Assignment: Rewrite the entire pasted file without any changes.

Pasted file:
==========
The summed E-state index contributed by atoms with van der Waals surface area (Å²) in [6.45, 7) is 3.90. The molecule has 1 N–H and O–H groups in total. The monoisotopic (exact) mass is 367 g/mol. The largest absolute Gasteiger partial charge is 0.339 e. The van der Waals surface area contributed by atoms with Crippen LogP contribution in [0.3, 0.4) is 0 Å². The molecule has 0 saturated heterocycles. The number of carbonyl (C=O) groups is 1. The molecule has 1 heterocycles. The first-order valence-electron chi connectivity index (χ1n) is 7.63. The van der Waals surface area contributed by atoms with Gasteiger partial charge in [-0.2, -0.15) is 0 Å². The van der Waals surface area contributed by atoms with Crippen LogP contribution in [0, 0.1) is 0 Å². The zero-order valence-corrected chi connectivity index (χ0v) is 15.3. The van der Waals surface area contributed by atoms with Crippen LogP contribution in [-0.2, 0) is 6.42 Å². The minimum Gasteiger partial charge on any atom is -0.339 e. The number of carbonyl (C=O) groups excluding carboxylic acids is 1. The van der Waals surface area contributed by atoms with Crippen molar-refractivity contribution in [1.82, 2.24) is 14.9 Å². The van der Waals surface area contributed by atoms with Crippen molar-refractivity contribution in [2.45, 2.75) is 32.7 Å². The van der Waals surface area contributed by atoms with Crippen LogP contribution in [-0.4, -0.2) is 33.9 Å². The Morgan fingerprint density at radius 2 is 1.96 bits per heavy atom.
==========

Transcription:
The summed E-state index contributed by atoms with van der Waals surface area (Å²) in [6.45, 7) is 3.90. The molecule has 1 N–H and O–H groups in total. The monoisotopic (exact) mass is 367 g/mol. The largest absolute Gasteiger partial charge is 0.339 e. The van der Waals surface area contributed by atoms with Crippen LogP contribution in [0.3, 0.4) is 0 Å². The molecule has 0 saturated heterocycles. The number of carbonyl (C=O) groups is 1. The molecule has 1 heterocycles. The first-order valence-electron chi connectivity index (χ1n) is 7.63. The van der Waals surface area contributed by atoms with Gasteiger partial charge in [-0.2, -0.15) is 0 Å². The van der Waals surface area contributed by atoms with Crippen LogP contribution in [0, 0.1) is 0 Å². The zero-order valence-corrected chi connectivity index (χ0v) is 15.3. The van der Waals surface area contributed by atoms with Crippen LogP contribution in [-0.2, 0) is 6.42 Å². The minimum Gasteiger partial charge on any atom is -0.339 e. The number of carbonyl (C=O) groups excluding carboxylic acids is 1. The van der Waals surface area contributed by atoms with Crippen molar-refractivity contribution in [1.82, 2.24) is 14.9 Å². The van der Waals surface area contributed by atoms with Crippen molar-refractivity contribution in [2.45, 2.75) is 32.7 Å². The van der Waals surface area contributed by atoms with Crippen LogP contribution in [-0.4, -0.2) is 33.9 Å². The Morgan fingerprint density at radius 2 is 1.96 bits per heavy atom.